If the world doesn’t watch out, bacteria that just a few years ago were held at bay by antibiotics could reassert themselves in an aggressive and deadly manner. Drug-resistant bacteria are already responsible for hundreds of thousands of deaths, and that could climb to millions in the coming decade if something isn’t done.
So far, the response of science has been to develop ever-stronger antibiotics. But researchers at Tel Aviv University believe they have a solution that will be a lot more effective in the long run. The TAU solution uses fire to fight fire – inserting a virus that makes the antibiotic-resistant bacteria “sick” and weak enough to be killed off by drugs.
In a paper published last month in the Proceedings of the National Academy of Sciences, Prof. Udi Qimron and a team from the Department of Clinical Microbiology and Immunology at TAU’s Sackler Faculty of Medicine showed how a bacteriophage – a virus that infects and replicates within a bacterium – changes the DNA of bacteria, crippling the activity of a protein that allows it to maintain its cell structure. Without that protein, the bug essentially collapses on itself. It’s destroyed completely, or becomes easy pickings for current antibiotics.
According to UK scientists, within a few decades drug-resistant bacteria will kill more people annually than cancer, and cost society $100 trillion a year. Among scientists, it is generally agreed that the reason for this has been, at least in part, the overuse of antibiotics in humans, and especially in animals, which are given antibiotics even when they are not sick on the theory that such treatments will keep them healthy enough to make it through their life cycle without illness. While many of the bugs are killed in this manner, some survive – and those that do pass on their resistance. When those animals – chicken or cows, for example, or their products, eggs and milk – come to market, they may contain some of those resistant bacteria, researchers believe. Antibiotic waste in the environment, from humans, animals, and the pharmaceutical industry could also be contributing to the problem.
Whatever the reason, the rise of the superbugs is a growing problem, according a UK-sponsored project called the Review on Antimicrobial Resistance, which says that drug-resistant bugs are already responsible for over 700,000 deaths worldwide annually – a number that could grow to 10 million by 2050. Dealing with the problem could cost $100 trillion – as much as 3.5% of the world’s GDP – and that doesn’t include secondary and tertiary costs (i.e., losses due to the expected death of nightlife, as people avoid restaurants and the movies because of the pandemics that will become common).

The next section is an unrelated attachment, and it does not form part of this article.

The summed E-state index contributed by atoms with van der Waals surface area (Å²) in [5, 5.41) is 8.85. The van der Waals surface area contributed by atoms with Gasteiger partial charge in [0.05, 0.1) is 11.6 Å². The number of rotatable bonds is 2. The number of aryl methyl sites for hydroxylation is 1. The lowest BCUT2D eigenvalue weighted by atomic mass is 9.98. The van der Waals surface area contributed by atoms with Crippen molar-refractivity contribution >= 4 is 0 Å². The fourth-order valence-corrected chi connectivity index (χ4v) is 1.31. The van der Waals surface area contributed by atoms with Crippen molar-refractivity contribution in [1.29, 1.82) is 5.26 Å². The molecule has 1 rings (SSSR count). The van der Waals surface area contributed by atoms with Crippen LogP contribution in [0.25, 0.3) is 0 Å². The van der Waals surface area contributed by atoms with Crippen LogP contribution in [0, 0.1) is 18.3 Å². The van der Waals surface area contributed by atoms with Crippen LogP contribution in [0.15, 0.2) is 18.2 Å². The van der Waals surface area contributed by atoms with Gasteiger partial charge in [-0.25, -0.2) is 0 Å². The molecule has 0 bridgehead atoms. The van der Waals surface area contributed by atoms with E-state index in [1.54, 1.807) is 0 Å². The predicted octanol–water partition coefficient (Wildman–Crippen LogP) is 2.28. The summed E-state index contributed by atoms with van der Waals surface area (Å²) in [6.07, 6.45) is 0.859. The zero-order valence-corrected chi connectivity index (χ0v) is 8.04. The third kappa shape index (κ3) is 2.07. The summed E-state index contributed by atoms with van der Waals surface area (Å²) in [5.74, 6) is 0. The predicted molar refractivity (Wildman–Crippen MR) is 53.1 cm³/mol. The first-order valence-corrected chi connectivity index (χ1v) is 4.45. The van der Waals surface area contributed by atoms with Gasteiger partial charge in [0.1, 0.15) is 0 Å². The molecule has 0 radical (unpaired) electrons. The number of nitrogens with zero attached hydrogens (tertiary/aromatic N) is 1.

As a result, scientists have made finding ways to battle the superbugs a top priority. At Tel Aviv University, the team led by Prof. Qimron discovered an Achilles’ heel in these creatures that can be exploited to fight them.
Using high-throughput DNA sequencing, the researchers identified a new small protein, growth inhibitor gene product (Gp) 0.6, which specifically targets and inhibits the activity of a protein essential to bacterial cells. By inserting a phage, the key cytoskeleton protein was impaired, resulting in the rupture and consequent death of the bacterial cell. “Strikingly,” the study said “in over 70 years of extensive research into the tested bacteriophage, this inhibition had never been characterized.”
“Because bacteria and bacterial viruses have co-evolved over billions of years, we suspected the viruses might contain precisely the weapons necessary to fight the bacteria,” Prof. Qimron said. “So we systematically screened for such proteins in the bacterial viruses for over two and a half years.”
The study included several specific bacteria and phages, but with the structure of many other bacteria similar, it is highly likely that the same method will work with other superbugs, said the team.
“We believe that the presented approach may be broadened to identify novel, clinically relevant bacteriophage growth inhibitors and to characterize their targets. The new technology and our new interdisciplinary collaboration, drawing from bioinformatics and molecular biology, promoted our study more than we could have anticipated,” said Prof. Qimron. “We hope our approach will be used to further identify new growth inhibitors and their targets across bacterial species and in higher organisms.”